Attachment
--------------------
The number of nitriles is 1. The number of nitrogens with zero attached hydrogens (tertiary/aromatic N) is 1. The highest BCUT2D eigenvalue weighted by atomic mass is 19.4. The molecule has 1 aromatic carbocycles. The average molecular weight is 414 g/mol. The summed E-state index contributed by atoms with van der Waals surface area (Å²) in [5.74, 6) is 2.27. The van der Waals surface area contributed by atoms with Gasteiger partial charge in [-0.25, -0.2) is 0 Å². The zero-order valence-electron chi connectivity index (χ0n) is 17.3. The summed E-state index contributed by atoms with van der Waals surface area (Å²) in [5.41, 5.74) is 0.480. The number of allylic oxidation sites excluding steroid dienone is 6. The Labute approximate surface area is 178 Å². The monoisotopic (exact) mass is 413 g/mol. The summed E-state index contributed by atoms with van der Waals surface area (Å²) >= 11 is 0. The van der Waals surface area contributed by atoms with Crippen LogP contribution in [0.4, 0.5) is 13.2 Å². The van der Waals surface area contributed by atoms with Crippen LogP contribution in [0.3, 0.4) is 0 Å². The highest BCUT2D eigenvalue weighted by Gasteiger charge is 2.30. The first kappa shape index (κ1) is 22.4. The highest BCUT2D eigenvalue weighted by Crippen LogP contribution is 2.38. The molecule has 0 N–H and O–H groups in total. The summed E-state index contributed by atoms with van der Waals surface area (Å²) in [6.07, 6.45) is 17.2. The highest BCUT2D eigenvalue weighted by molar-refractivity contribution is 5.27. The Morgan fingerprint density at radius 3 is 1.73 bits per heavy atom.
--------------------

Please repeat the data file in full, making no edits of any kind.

The number of nitriles is 1. The number of nitrogens with zero attached hydrogens (tertiary/aromatic N) is 1. The highest BCUT2D eigenvalue weighted by atomic mass is 19.4. The molecule has 1 aromatic carbocycles. The average molecular weight is 414 g/mol. The summed E-state index contributed by atoms with van der Waals surface area (Å²) in [5.74, 6) is 2.27. The van der Waals surface area contributed by atoms with Gasteiger partial charge in [-0.25, -0.2) is 0 Å². The zero-order valence-electron chi connectivity index (χ0n) is 17.3. The summed E-state index contributed by atoms with van der Waals surface area (Å²) in [5.41, 5.74) is 0.480. The number of allylic oxidation sites excluding steroid dienone is 6. The Labute approximate surface area is 178 Å². The monoisotopic (exact) mass is 413 g/mol. The summed E-state index contributed by atoms with van der Waals surface area (Å²) >= 11 is 0. The van der Waals surface area contributed by atoms with Crippen LogP contribution in [0.4, 0.5) is 13.2 Å². The van der Waals surface area contributed by atoms with Crippen LogP contribution in [0.3, 0.4) is 0 Å². The highest BCUT2D eigenvalue weighted by Gasteiger charge is 2.30. The first kappa shape index (κ1) is 22.4. The highest BCUT2D eigenvalue weighted by Crippen LogP contribution is 2.38. The molecule has 0 N–H and O–H groups in total. The summed E-state index contributed by atoms with van der Waals surface area (Å²) in [6.07, 6.45) is 17.2. The highest BCUT2D eigenvalue weighted by molar-refractivity contribution is 5.27. The Morgan fingerprint density at radius 3 is 1.73 bits per heavy atom.